Kirstenbosch Botanical Garden
|2004||Inscribed||Reasons for inscription|
|2000||Requested by State Party to not be examined at WHC session||Postponement requested|Adrian Lakomy (Slovakia):
Visiting Cape Town a collector can visit 2 sites. First is Robben island and second is Cape Floral Region.
This site consists of six (?) parts which are geographicaly in whole region of Western Cape.
So I visited only the "Kirstenbosch Botanical Garden" and Cape Point National park. The whole region is a housing of Fynbos ("fine bush") which is rare only for this part of world. The natural location is very nice and I enjoyed my stay there, especialy on Cape Point even it is very windy. Just be prepared that you will need a whole day for such a trip.
Pic: Lighthouse on Cape Point surrounded by Fynbos
Kelly (South Africa):
Situated with the spectacular Cape Floral Kingdom, Table Mountain is a famous landmark and icon for all those that live in the Cape. Being from Johannesburg I had never actually been up to the top of Table Mountain and always wanted to. When eventually including Cape Town in our holiday it was decided that a visit to the Cape Floral Kingdom and the top of Table Mountain was a definite.
Even though it was rather hot, we knew it would be freezing up on the mountain. After clothing ourselves with at least 3 layers of clothes and packing our picnic basket, we headed our way to the famed Table Mountain. We boarded the Cableway which would transport us up to the top of the mountain. The view was spectacular! The cable car’s rotating floor enabled us to see a 360 degree view of the entire city and floral wonderland below! The scenery was absolutely exquisite.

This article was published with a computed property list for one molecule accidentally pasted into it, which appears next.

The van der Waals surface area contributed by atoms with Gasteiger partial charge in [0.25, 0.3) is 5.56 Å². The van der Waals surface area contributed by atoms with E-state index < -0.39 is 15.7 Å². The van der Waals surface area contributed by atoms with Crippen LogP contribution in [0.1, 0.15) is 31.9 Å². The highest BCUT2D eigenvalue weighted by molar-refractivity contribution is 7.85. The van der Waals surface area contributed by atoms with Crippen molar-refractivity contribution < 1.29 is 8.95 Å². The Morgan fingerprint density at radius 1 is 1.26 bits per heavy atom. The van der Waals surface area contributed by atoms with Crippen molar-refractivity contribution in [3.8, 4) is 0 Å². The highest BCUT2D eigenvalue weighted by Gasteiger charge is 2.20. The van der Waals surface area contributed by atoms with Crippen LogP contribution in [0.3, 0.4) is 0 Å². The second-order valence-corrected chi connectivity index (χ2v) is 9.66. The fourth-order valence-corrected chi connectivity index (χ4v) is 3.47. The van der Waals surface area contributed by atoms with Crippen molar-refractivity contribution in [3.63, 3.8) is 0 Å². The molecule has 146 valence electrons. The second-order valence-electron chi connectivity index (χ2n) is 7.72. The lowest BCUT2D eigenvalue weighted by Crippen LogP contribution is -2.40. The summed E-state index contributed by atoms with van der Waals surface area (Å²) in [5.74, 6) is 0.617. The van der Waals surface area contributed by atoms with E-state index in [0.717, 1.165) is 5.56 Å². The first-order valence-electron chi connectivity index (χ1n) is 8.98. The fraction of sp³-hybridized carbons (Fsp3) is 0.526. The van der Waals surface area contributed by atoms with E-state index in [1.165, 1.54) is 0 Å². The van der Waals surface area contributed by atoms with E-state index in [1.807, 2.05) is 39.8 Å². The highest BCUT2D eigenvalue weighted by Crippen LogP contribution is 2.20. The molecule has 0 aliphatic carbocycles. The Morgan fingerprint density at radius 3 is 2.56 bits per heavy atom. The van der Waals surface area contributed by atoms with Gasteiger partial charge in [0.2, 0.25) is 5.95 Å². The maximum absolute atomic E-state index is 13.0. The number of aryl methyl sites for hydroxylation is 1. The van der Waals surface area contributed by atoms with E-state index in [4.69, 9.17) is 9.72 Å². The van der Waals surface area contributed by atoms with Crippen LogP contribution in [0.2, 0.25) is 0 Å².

When we arrived at the top of the mountain, I could not wait to see the view. The entire mountain boasts walkways and seating positions from which the city can be admired. On the one side we could see Camps Bay and watch how the sun caused to entire sea to shimmer. On the other side we could appreciate Cape Town’s sheer expanse and could even spot Robben Island! It is so quiet up on the mountain. It is almost as if the world stops when you admire the view up here! Everything else stops and becomes silent.
There is a restaurant up on Table Mountain serving lovely hot chocolate to keep you warm. We found a perfect spot on the rocks for our picnic. As we feasted on our goodies and sipped on champagne, we admired the spectacular sunset and the pure radiance of the sky. It was truly exquisite.
When the sun retired for the day, it became extremely cold! That’s when we headed off to the restaurant for that warm hot chocolate and cuddled inside!
When at night, the city’s myriads of lights illuminate the entire sky! What a breath taking sight. We could truly appreciate Cape Town’s size when admiring the expanse of lights. In fact, we could see lights as far as the eye can see!